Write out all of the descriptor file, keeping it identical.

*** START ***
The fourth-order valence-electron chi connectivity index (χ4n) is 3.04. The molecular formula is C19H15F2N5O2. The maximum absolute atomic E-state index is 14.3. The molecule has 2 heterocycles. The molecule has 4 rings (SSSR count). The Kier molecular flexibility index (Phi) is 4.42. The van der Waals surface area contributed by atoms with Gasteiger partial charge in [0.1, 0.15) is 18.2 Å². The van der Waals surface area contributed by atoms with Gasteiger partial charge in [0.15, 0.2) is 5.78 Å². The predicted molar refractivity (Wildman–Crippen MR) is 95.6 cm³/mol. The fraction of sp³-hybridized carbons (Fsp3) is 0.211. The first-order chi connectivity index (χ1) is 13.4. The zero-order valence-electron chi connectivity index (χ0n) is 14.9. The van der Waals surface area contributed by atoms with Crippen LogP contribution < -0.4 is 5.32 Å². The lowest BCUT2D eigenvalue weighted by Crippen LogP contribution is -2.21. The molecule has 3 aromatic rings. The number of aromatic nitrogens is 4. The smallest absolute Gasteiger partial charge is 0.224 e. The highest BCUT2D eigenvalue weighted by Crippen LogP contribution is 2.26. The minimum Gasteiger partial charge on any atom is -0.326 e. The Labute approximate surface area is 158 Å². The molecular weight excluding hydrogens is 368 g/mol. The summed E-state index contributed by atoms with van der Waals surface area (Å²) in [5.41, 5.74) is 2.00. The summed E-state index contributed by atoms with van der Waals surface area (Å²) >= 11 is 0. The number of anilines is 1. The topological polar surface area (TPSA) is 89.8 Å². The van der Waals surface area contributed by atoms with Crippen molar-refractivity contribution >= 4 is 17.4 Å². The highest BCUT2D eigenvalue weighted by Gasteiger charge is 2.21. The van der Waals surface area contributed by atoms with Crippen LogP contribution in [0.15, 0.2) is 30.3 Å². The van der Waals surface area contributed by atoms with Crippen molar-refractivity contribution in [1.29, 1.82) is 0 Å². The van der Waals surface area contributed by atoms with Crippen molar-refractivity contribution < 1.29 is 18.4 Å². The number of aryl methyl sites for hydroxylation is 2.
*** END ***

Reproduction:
The fourth-order valence-electron chi connectivity index (χ4n) is 3.04. The molecular formula is C19H15F2N5O2. The maximum absolute atomic E-state index is 14.3. The molecule has 2 heterocycles. The molecule has 4 rings (SSSR count). The Kier molecular flexibility index (Phi) is 4.42. The van der Waals surface area contributed by atoms with Gasteiger partial charge in [0.1, 0.15) is 18.2 Å². The van der Waals surface area contributed by atoms with Gasteiger partial charge in [0.15, 0.2) is 5.78 Å². The predicted molar refractivity (Wildman–Crippen MR) is 95.6 cm³/mol. The fraction of sp³-hybridized carbons (Fsp3) is 0.211. The first-order chi connectivity index (χ1) is 13.4. The zero-order valence-electron chi connectivity index (χ0n) is 14.9. The van der Waals surface area contributed by atoms with Crippen LogP contribution < -0.4 is 5.32 Å². The lowest BCUT2D eigenvalue weighted by Crippen LogP contribution is -2.21. The molecule has 3 aromatic rings. The number of aromatic nitrogens is 4. The smallest absolute Gasteiger partial charge is 0.224 e. The highest BCUT2D eigenvalue weighted by Crippen LogP contribution is 2.26. The minimum Gasteiger partial charge on any atom is -0.326 e. The Labute approximate surface area is 158 Å². The molecular weight excluding hydrogens is 368 g/mol. The summed E-state index contributed by atoms with van der Waals surface area (Å²) in [5.41, 5.74) is 2.00. The summed E-state index contributed by atoms with van der Waals surface area (Å²) >= 11 is 0. The number of anilines is 1. The topological polar surface area (TPSA) is 89.8 Å². The van der Waals surface area contributed by atoms with Crippen molar-refractivity contribution >= 4 is 17.4 Å². The highest BCUT2D eigenvalue weighted by Gasteiger charge is 2.21. The van der Waals surface area contributed by atoms with Crippen LogP contribution in [0.15, 0.2) is 30.3 Å². The van der Waals surface area contributed by atoms with Crippen molar-refractivity contribution in [1.29, 1.82) is 0 Å². The van der Waals surface area contributed by atoms with Crippen molar-refractivity contribution < 1.29 is 18.4 Å². The number of aryl methyl sites for hydroxylation is 2.